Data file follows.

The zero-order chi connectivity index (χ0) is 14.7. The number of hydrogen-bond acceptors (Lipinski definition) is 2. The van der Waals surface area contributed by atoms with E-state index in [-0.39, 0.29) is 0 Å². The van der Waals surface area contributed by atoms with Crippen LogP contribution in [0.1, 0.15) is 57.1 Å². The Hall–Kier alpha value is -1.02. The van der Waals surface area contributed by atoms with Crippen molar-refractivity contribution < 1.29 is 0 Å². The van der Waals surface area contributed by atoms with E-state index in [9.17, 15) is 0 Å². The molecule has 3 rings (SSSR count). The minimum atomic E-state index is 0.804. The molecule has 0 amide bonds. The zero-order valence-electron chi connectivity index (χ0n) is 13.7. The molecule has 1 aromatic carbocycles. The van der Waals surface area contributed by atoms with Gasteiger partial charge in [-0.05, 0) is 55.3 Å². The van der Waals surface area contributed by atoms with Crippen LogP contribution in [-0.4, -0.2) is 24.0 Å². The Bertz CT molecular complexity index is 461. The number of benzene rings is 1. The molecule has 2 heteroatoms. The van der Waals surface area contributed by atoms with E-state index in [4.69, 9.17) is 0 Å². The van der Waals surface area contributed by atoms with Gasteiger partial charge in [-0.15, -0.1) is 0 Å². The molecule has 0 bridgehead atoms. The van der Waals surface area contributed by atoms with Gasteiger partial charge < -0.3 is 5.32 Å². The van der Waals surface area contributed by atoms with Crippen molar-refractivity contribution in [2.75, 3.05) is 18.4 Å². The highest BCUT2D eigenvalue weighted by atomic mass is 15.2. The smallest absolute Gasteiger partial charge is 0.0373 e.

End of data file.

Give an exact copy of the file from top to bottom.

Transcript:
The zero-order chi connectivity index (χ0) is 14.7. The number of hydrogen-bond acceptors (Lipinski definition) is 2. The van der Waals surface area contributed by atoms with E-state index in [-0.39, 0.29) is 0 Å². The van der Waals surface area contributed by atoms with Crippen LogP contribution in [0.1, 0.15) is 57.1 Å². The Hall–Kier alpha value is -1.02. The van der Waals surface area contributed by atoms with Crippen molar-refractivity contribution < 1.29 is 0 Å². The van der Waals surface area contributed by atoms with E-state index in [9.17, 15) is 0 Å². The molecule has 3 rings (SSSR count). The minimum atomic E-state index is 0.804. The molecule has 0 amide bonds. The zero-order valence-electron chi connectivity index (χ0n) is 13.7. The molecule has 1 aromatic carbocycles. The van der Waals surface area contributed by atoms with Gasteiger partial charge in [-0.05, 0) is 55.3 Å². The van der Waals surface area contributed by atoms with Crippen LogP contribution in [-0.4, -0.2) is 24.0 Å². The Bertz CT molecular complexity index is 461. The number of benzene rings is 1. The molecule has 2 heteroatoms. The van der Waals surface area contributed by atoms with E-state index in [4.69, 9.17) is 0 Å². The van der Waals surface area contributed by atoms with Gasteiger partial charge in [-0.15, -0.1) is 0 Å². The molecule has 0 bridgehead atoms. The van der Waals surface area contributed by atoms with Gasteiger partial charge < -0.3 is 5.32 Å². The van der Waals surface area contributed by atoms with Crippen molar-refractivity contribution in [2.75, 3.05) is 18.4 Å². The highest BCUT2D eigenvalue weighted by atomic mass is 15.2. The smallest absolute Gasteiger partial charge is 0.0373 e.